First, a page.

A £400m job to redevelop the former ITV headquarters in London will face a public inquiry over its impact on nearby heritage sites.
The scheme, which would see the development of a commercially led mixed-use site comprising 850,550sq ft of workspace, got the go-ahead from Lambeth Council in March. But it now faces further delay, after communities secretary Greg Clark called in the plans.
The news comes only a week after London mayor Sadiq Khan effectively green-lit the 2.5-acre project, even though work was paused by Michael Gove in May. The former housing secretary ordered a last-minute halt to demolition work on the site’s original buildings, which was due to be carried out by McGee.
The plans will now be re-examined through a public inquiry overseen by a planning inspector, the government confirmed.
The project has previously been met with controversy over concerns that the development could affect surrounding cultural assets. Heritage body the Twentieth Century Society objected to the plans, as did local organisations Lambeth Estate Residents’ Association and Coin Street Community Builders.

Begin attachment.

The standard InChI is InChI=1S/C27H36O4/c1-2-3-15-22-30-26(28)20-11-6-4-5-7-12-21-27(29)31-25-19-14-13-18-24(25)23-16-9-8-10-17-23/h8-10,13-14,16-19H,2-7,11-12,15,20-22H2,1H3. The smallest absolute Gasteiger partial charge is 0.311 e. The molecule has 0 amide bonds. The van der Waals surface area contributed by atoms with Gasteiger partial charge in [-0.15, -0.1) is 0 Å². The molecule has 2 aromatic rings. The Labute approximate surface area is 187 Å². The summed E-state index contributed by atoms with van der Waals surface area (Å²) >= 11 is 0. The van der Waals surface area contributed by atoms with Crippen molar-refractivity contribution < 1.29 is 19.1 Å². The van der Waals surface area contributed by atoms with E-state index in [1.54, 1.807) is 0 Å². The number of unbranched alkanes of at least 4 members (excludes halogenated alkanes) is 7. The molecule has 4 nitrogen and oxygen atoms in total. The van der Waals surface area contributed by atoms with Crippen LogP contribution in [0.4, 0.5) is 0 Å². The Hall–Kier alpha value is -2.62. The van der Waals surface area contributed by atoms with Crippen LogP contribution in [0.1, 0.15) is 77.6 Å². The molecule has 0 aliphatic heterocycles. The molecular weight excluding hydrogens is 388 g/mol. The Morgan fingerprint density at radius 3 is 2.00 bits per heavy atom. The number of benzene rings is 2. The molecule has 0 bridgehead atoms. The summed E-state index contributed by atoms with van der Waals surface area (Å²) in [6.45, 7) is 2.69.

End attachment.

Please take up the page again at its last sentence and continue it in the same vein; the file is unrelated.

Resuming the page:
Designed by architects Make, the scheme would see all existing buildings on the South Bank site demolished and replaced by two towers rising to 25 and 14 storeys in height, connected by a podium. Lendlease was contracted to lead the development, known as 72 Upper Ground.
Developer Mitsubishi Estate and development manager CO-RE are leading the project, which CO-RE director Stephen Black said would bring more than 4,000 jobs to the area.
Planning officers at Lambeth Council had said the proposal represented a “high-quality, sustainable development in a suitable location that will deliver significant benefits to the area and wider London”.
Construction News approached the Department for Levelling Up, Housing and Communities, the London Borough of Lambeth and CO-RE for comment.